[ 31/May/23 Mike wrote:
An amazing presentation in this morning’s plenary about space exploration, bringing us up-to-date on the latest tools of exploration and their findings, including some of the Webb space telescope’s awe-inspiring discoveries.
Heady stuff, but in some aspects also naïve, single vision, monological gaze accessible stuff. But what a gaze!!
Of course, it need not be from just that; in fact, if it is, it will kill us.
The speaker remarked on the trope, “If we can send a man to the moon, why can’t we … whatever?”
For example, “if we can send a man to the moon, why can’t we stop killing each other?” That’s easy: the tech to send a man to the moon addresses mostly complicated, artefact, problem spaces; our killing each other mostly involves complex, organic, complex to wicked problem spaces.
There are far deeper and richer exploratory frontiers in the latter than the former. Yes, tools change us, but how, and to what?
As my new FB friend Eric Schaetzle just quoted Iain McGilchrist as writing:
“Greek tragedy concerns the effects of hubris, the vain delusion whereby man sees himself as being god-like. The result is inevitably catastrophic. Indeed our term ‘catastrophe’ (from Greek katastrephein, to overturn) refers specifically to the dramatic downfall of the victim of hubris in Greek tragedy … Pride and arrogance, believing we know it all, are the opposite of the religious disposition of humility, reverence and compassion. And without them, neither we, nor the whole far greater, astonishing, living world, over which for better or worse we now have the power we so much craved, can thrive.”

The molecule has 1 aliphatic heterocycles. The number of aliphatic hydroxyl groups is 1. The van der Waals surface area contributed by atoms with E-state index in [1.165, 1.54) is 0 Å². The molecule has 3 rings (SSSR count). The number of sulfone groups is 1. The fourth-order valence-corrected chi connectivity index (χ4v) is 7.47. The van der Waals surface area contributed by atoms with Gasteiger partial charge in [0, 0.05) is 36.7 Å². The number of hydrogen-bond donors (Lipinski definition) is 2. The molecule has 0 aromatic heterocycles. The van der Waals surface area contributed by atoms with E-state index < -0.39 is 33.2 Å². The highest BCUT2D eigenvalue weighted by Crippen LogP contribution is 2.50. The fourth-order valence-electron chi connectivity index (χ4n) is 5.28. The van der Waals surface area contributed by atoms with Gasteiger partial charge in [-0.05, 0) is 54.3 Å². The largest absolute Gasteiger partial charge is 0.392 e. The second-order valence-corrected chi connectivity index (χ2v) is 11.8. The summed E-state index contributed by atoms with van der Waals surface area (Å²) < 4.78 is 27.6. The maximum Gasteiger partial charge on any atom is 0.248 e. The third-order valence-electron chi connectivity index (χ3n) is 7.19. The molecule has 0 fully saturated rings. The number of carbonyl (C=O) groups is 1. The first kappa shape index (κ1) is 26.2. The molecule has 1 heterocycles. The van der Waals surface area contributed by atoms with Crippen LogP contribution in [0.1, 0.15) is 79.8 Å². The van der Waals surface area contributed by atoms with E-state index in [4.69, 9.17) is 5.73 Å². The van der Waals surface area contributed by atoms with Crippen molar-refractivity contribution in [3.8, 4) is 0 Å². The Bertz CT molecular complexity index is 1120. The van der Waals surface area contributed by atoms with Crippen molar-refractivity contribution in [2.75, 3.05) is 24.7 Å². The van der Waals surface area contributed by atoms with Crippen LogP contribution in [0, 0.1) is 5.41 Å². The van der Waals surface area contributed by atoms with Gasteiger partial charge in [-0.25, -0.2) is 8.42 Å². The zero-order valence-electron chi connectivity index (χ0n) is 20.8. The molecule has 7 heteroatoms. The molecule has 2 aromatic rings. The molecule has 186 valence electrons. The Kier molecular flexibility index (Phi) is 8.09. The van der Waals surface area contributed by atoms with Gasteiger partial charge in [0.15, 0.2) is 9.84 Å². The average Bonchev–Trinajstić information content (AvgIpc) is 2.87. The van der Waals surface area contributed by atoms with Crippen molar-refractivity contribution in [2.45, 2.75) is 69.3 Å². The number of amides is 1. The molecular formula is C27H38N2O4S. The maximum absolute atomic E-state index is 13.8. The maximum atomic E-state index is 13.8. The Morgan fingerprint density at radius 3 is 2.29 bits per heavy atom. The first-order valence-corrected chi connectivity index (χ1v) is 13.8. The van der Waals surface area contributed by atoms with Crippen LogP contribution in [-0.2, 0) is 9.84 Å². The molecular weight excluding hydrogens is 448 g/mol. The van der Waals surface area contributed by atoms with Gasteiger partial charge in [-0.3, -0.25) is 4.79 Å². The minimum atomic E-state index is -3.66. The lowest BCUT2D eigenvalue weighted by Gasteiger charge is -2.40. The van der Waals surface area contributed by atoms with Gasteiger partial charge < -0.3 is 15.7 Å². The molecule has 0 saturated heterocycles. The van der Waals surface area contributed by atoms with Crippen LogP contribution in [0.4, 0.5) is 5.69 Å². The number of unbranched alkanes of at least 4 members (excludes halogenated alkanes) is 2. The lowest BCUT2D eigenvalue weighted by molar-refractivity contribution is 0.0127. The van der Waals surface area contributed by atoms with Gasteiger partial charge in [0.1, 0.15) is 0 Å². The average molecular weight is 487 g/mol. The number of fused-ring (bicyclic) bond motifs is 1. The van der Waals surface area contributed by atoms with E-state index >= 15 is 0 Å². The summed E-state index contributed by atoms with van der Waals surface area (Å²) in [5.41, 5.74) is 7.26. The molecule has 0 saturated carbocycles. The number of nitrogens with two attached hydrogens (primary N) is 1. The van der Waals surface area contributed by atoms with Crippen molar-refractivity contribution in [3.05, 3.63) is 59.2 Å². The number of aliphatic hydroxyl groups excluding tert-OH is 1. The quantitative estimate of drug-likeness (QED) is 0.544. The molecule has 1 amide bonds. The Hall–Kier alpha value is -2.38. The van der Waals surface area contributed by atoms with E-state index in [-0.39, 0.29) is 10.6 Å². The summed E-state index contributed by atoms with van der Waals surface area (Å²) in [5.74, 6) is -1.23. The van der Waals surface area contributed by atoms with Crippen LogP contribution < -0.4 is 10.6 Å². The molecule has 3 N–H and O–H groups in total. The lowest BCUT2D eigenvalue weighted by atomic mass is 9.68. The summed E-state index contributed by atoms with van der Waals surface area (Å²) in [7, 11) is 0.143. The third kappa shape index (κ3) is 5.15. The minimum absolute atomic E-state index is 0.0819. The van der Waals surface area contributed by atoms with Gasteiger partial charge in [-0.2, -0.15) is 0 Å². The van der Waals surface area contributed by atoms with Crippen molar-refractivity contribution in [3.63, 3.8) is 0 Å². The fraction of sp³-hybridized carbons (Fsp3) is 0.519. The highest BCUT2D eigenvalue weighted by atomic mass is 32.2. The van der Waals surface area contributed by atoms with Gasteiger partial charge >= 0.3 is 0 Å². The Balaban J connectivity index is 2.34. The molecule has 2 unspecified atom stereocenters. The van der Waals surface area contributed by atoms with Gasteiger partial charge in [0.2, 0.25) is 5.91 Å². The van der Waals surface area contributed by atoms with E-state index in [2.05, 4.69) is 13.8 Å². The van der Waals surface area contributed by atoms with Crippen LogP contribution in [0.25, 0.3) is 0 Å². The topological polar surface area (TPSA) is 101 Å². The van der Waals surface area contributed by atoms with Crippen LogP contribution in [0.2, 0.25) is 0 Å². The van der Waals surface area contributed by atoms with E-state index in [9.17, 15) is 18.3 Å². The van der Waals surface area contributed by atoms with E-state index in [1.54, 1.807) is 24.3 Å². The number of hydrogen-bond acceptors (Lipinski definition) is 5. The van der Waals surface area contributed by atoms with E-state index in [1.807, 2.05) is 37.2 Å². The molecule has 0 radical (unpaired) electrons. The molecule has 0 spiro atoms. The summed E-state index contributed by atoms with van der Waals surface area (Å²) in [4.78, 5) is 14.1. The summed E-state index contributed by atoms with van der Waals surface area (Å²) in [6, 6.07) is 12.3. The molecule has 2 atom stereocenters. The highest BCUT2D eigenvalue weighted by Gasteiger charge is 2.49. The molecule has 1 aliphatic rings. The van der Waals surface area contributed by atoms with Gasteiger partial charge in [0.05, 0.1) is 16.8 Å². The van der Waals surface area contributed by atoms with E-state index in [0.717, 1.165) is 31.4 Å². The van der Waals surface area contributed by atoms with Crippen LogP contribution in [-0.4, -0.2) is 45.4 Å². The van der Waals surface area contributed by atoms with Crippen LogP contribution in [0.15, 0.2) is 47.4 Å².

UNQUOTE. Source: McGilchrist, Iain . The Matter With Things: Our Brains, Our Delusions and the Unmaking of the World (p. 1989 and p. 1998). Perspectiva Press. Kindle Edition.]
While in a sense I can agree with everything you wrote, there is another sense in which there does seem to be a relatively simple answer in several parts.
The reason we keep killing each other comes down essentially to our tendencies to over simplify.
Part of solving that comes from accepting that evolution is a process that starts simple, then rapidly gets extremely complex.
It starts being mostly about competition, then rapidly changes to be mostly about cooperation (with a competitive façade).
Evolution instills within us multiple levels of preference for the simple over the complex, which is nothing at all like living in a simple world, though it does have the effect of creating that illusion within most people. The multiple subconscious levels of tendency to simplify create experiential “realities” for people that are in fact simple, even though they are based upon an “objective reality” that is, beyond any shadow of reasonable doubt, fundamentally uncertain and irreducibly complex. In many people, that preference for simplicity overrides all other forms of logic and training, and under stress leads to individuals literally experiencing reality as sets of binaries (Friend/Foe, Good/Evil, Right/Wrong, etc), with no trace of gradation or uncertainty or complexity left. That is a core part of the problem space that we are all susceptible to, at multiple levels, and McGilchrist is as guilty of it in his writings as any of us, even as he distinguishes some levels of complexity, he over simplifies other essential aspects, leading to invalid conclusions.